Once you check in with your doctor and have all of your questions answered, you will rest in a position that allows your doctor clear access to the injection site. An intercostal nerve block can be performed in a variety of positions. Which one your doctor chooses depends on injection placement.

Unless you are having another surgery, you will be awake for the procedure. Most patients find the injections to be mildly comfortable but not painful. If you are concerned about pain, talk to your doctor about your options.

Once you are in position and completely still, the injection site is cleaned and injected with anesthetic. Your doctor uses fluoroscope (X-ray) guidance to correctly place the needle. Once correct placement is verified, the intercostal nerve block injection is administered. You may have a nerve block at just one site or your doctor may place multiple blocks along the nerve.

You can watch Dr. Lynch perform the procedure in the following video.

Intercostal nerve block risks

An intercostal nerve block involves inserting a needle between the ribs. As with any procedure, the risk of complications exists. These include:

  • Pneumothorax, or collapsed lung caused by penetration of the needle
  • Nerve damage
  • Infection
  • Hematoma
  • Local anesthetic toxicity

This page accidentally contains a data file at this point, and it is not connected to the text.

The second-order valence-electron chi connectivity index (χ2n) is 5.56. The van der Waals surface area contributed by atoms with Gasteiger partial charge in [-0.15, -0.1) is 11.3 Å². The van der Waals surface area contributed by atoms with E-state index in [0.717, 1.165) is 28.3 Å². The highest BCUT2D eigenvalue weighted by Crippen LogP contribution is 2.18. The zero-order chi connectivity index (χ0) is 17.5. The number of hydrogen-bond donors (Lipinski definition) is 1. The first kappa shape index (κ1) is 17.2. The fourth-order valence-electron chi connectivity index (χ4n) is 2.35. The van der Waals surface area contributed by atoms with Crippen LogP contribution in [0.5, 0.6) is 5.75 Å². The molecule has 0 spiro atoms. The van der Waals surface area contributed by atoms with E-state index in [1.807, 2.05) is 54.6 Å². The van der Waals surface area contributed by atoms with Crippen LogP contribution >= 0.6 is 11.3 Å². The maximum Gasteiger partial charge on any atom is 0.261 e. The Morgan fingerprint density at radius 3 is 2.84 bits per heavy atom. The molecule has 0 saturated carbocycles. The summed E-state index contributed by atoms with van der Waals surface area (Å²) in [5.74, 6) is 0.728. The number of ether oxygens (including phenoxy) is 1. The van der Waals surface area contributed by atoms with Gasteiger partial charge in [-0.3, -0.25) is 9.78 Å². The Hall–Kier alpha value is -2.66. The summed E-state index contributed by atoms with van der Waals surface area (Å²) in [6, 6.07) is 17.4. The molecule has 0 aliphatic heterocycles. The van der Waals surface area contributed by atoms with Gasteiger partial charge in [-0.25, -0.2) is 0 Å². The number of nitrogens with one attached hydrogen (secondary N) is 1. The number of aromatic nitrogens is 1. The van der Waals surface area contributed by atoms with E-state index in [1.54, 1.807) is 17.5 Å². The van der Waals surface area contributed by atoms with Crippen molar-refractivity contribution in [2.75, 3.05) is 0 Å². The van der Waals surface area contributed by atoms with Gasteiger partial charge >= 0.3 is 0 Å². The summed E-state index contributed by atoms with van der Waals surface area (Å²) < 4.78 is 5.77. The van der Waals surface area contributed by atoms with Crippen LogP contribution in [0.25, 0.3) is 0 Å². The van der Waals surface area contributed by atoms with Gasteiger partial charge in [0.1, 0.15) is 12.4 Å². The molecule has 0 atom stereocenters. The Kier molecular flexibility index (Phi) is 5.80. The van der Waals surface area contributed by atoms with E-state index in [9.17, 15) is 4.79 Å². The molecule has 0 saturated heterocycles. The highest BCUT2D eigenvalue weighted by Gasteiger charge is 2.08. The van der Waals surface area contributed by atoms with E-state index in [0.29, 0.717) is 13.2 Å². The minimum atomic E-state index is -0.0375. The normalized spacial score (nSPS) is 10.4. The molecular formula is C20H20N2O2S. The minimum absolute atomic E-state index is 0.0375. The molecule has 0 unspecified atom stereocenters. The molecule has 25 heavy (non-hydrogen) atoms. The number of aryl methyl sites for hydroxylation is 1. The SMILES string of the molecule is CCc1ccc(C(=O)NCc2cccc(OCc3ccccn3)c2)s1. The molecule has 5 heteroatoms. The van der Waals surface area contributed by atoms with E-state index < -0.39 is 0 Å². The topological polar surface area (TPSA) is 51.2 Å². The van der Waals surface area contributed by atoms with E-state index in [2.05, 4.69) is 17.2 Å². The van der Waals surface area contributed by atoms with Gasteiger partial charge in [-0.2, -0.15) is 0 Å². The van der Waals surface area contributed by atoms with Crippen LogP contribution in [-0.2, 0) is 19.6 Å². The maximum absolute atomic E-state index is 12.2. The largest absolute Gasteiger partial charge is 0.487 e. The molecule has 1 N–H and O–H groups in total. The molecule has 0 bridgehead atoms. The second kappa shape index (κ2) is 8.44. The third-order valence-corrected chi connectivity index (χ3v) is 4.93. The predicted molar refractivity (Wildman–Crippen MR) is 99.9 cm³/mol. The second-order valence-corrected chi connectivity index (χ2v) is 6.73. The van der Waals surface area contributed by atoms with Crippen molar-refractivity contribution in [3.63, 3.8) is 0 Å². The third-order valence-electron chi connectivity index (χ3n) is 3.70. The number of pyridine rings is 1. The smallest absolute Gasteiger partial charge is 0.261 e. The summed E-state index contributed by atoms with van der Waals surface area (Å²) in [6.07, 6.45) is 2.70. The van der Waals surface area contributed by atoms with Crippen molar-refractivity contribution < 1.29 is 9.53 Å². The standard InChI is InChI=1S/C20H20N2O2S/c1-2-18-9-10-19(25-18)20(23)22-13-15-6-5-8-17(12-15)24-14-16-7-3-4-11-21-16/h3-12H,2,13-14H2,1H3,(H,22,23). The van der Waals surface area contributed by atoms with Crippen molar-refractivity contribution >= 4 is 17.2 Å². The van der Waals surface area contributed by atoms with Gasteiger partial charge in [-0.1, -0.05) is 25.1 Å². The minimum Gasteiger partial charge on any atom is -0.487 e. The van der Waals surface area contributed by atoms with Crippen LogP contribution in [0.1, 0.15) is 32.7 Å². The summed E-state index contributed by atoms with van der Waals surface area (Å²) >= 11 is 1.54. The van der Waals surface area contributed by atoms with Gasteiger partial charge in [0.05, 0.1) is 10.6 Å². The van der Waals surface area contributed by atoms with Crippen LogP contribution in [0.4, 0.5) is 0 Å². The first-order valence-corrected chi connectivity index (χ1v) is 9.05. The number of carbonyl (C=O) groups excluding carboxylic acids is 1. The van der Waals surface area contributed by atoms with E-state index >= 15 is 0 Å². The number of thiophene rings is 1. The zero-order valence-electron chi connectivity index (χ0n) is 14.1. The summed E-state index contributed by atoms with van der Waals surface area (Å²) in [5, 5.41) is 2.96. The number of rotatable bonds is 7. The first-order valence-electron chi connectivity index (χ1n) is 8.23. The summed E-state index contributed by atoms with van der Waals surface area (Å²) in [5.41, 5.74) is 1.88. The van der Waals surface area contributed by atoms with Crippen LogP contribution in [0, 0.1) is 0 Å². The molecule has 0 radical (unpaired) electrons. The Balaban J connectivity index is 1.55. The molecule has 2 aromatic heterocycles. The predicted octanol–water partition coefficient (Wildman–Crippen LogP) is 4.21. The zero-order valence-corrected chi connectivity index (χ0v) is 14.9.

• Spinal anesthesia (very rare)
  • Allergic reaction to medications given

Using fluoroscopic guidance to place the needle reduces the risk of complications, as does working with a doctor who has experience in this procedure.

Intercostal nerve block recovery

The intercostal nerve block recovery period is short and usually easy.

On the day of your procedure, avoiding driving or vigorous activity. If you experience pain or bruising at the injection site, apply ice for 20 minutes at a time. Non-steroidal anti-inflammatory drugs (NSAIDs) can relieve any soreness. The majority of patients return to their normal activities the following day. If you experience signs of infection (e.g., swelling, fever, pain at the injection site), call your doctor immediately.

A successful procedure is marked by almost immediate pain relief. The anesthetic provides immediate pain relief that lasts a few hours. It takes longer for the steroid component to reduce inflammation and relieve pain. The steroid takes effect in about three to five days and can continue to provide pain relief for weeks or months.

Even after a successful block, pain relief varies. For example, acute pain sufferers respond better to a nerve block than chronic pain sufferers. Patients who respond positively to treatment may receive repeat injections over time to prolong pain relief. Once it’s clear that the intercostal nerve is the source of the pain, a permanent ablation can be performed to provide long-term pain relief.

If you still have pain, this indicates either an unsuccessful block administration or that the source of pain is not related to the intercostal nerve.

Get help

Whether your pain is from acute injury or chronic condition, you don’t need to suffer. Arizona Pain’s compassionate doctors can help you find relief with a treatment plan that includes intercostal nerve blocks.